Other quick winter travel tips:

  • Check the road conditions before traveling. Visit or download the Idaho 511 app for an easy look at weather reports, cameras, and more. Idaho 511 updates are now tweeted too! Follow @Idaho511 on Twitter.
  • Keep a winter emergency kit in your car with food/water, small shovel, warm blanket, etc.
  • When roads are wet or icy, slow down and give yourself more stopping distance. Turn off cruise control and remember, bridges and overpasses are the first to freeze when temperatures drop.
  • If you do slide, stay calm, brake very gently, and turn your wheel in the direction of the skid. Try not to overcorrect.
  • Keep your windshield completely clear of snow and ice. Fill up on windshield washer fluid, make sure your tires are in good shape, and battery is charged. Learn how to use tire chains and carry them with you.
  • Give our snowplow drivers room to work. Never pass a snowplow on the right! The safest place is behind the plow where the road is clear.
  • Let others know your travel plans, especially if you will be driving through areas with no cell service. Check in when you make it.
  • Beware of drowsy driving! Stop and rest when needed, and plan breaks on long road trips. Rest areas are mapped on Idaho 511.
  • If your holiday celebrations include alcohol, plan ahead for a sober ride home. Look out for your friends and family and help them get home safely too.
  • Buckle up, stay engaged behind the wheel, and drive for the conditions this winter.

Follow along with ITD and the Idaho Ready campaign this winter:

ITD wins trio of national transportation awards signifying industry excellence

The Idaho Transportation Department won three national awards in the AASHTO President’s Transportation Awards, announced Friday (Oct. 29) at the group’s annual meeting in San Diego. The American Association of State Highway and Transportation Officials (AASHTO) is the national organization overseeing all the departments of transportation from each state in the country.

“Over the past 12 years, the culture has shifted at ITD to a workplace where employees are encouraged to innovate, collaborate, and make decisions as close as possible to where the work is being done,” said ITD Director Brian Ness. “Our team has embraced this philosophy. The end results are award-winning projects that improve customer service for the citizens of Idaho.”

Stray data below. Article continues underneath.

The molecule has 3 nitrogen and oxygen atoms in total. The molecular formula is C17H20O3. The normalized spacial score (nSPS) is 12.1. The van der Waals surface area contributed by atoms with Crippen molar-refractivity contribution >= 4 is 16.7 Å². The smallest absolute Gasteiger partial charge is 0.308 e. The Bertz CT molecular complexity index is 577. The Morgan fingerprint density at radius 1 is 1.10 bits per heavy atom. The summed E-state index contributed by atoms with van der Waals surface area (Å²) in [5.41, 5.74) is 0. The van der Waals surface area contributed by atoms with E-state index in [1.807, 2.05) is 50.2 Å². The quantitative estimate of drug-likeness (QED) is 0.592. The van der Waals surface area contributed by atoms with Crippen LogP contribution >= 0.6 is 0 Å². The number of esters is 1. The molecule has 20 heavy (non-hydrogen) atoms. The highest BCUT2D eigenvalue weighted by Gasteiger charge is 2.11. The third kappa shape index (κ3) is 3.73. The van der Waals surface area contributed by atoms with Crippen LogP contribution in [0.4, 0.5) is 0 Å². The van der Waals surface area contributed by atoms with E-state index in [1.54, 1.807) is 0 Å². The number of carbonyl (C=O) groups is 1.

Under Ness, ITD has won 20 AASHTO Presidents Awards, more than any other state in the nation.

ITD won awards in the following three categories this year:

  1. Environment, for Building Wildlife Sanctuaries as part of bridge projects in south-central Idaho
  2. Highways, for Pennsylvania Ave. Overpass project in Coeur d’Alene
  3. Highway Traffic Safety, for I-84 Traffic Corridor Safety and Commerce Enhancement project

Environment award

A pair of bridges constructed on US-20 in south-central Idaho replaced culverts over Willow and Rock Creek, remedied the failing multi-plate metal culverts that prohibited fish spawning and wildlife migration for decades, and restored wildlife habitats and streams for safe fish passage under the highway.  The project also addressed vehicle-wildlife collisions by building animal crossings into the design of the bridges. The Rock Creek bridge section of US-20 saw 64 vehicle-wildlife collisions over the last five years alone. Idaho Fish & Game and ITD installed game cameras to monitor the environmental benefits of the projects, and within a few months, fish were discovered swimming upstream to spawn, and multiple deer (and a moose) were seen traveling along the channels under the bridges.

Highways award (pictured at top of page)

ITD replaced two concrete bridges carrying Interstate 90 traffic over Pennsylvania Avenue in Coeur d’Alene with one bridge. To limit the duration of impacts to the traveling public, the project used Accelerated Bridge Construction (ABC) methods, which simplified construction and reduced the amount of on-site concrete formwork required. The bridge abutments, piers, and girders were cast off-site in nearby Spokane while work proceeded at the site. Several key changes allowed the bridge to be constructed faster and more effectively. For instance, a high-early strength concrete cut more than 60 days of cure time from the overall project. The bridge provides a great improvement for the community and drivers on the primary route through the largest metropolitan area and tourist destination in north Idaho. Additionally, the new bridge design allows up to six traffic lanes on I-90 in the future, if needed.